Bills Die, Live To See Another Day As Washington Legislature Heads Into Second Half
Washington lawmakers have approved a flurry of bills -- and killed a bunch too -- as they crossed a key deadline in the 105-day session.
The cut-off to vote bills out of their house of origin came and went at 5 p.m. Wednesday.
In recent days, the Washington House and Senate have approved measures dealing with college tuition, payday lending, distracted driving, oil trains and human trafficking. Bills that did not survive the deadline include: proposals for a training wage for teenage workers, a restriction on strip searches in juvenile detention facilities, and a bill to give the governor the power to declare a state of emergency in the event of a cyber-attack.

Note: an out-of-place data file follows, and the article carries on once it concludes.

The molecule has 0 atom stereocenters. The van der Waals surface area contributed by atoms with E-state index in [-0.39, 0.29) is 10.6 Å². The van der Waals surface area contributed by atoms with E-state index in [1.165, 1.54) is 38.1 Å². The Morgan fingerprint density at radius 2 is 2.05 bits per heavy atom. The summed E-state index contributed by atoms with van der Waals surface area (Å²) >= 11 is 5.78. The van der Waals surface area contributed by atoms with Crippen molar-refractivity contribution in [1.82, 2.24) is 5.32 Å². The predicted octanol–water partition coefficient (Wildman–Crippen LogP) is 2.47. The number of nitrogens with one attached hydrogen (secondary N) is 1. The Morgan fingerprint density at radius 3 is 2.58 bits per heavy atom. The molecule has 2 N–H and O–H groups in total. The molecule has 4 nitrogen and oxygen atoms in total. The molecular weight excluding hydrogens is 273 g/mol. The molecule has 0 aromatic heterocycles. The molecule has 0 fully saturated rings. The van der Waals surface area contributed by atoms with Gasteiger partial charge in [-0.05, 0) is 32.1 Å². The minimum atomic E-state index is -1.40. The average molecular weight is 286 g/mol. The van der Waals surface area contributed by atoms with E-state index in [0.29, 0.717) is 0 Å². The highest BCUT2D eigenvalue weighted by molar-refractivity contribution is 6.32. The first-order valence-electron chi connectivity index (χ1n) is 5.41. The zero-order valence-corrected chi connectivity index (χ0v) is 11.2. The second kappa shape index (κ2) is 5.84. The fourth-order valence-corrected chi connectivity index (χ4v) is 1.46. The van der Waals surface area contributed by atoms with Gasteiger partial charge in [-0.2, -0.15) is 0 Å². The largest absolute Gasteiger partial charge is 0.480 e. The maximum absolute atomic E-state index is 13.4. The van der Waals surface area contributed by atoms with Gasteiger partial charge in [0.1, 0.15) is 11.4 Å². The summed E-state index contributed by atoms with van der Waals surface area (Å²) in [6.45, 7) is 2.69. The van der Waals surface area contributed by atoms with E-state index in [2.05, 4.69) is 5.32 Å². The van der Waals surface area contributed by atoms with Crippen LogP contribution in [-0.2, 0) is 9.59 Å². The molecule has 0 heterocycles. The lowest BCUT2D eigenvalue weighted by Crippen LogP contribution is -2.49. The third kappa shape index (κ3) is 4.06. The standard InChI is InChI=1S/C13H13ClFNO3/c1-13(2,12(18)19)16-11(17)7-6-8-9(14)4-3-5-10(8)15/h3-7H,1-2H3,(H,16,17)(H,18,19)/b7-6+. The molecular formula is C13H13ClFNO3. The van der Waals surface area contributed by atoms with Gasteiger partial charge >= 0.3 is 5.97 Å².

Other bills that didn’t pass before the deadline included a ban on marijuana in the passenger compartments of vehicles and a parental notification requirement for abortion.
Many more bills will no doubt be killed off in the weeks ahead. That’s because next up the Washington House and Senate swap bills -- and each chamber is controlled by a different political party.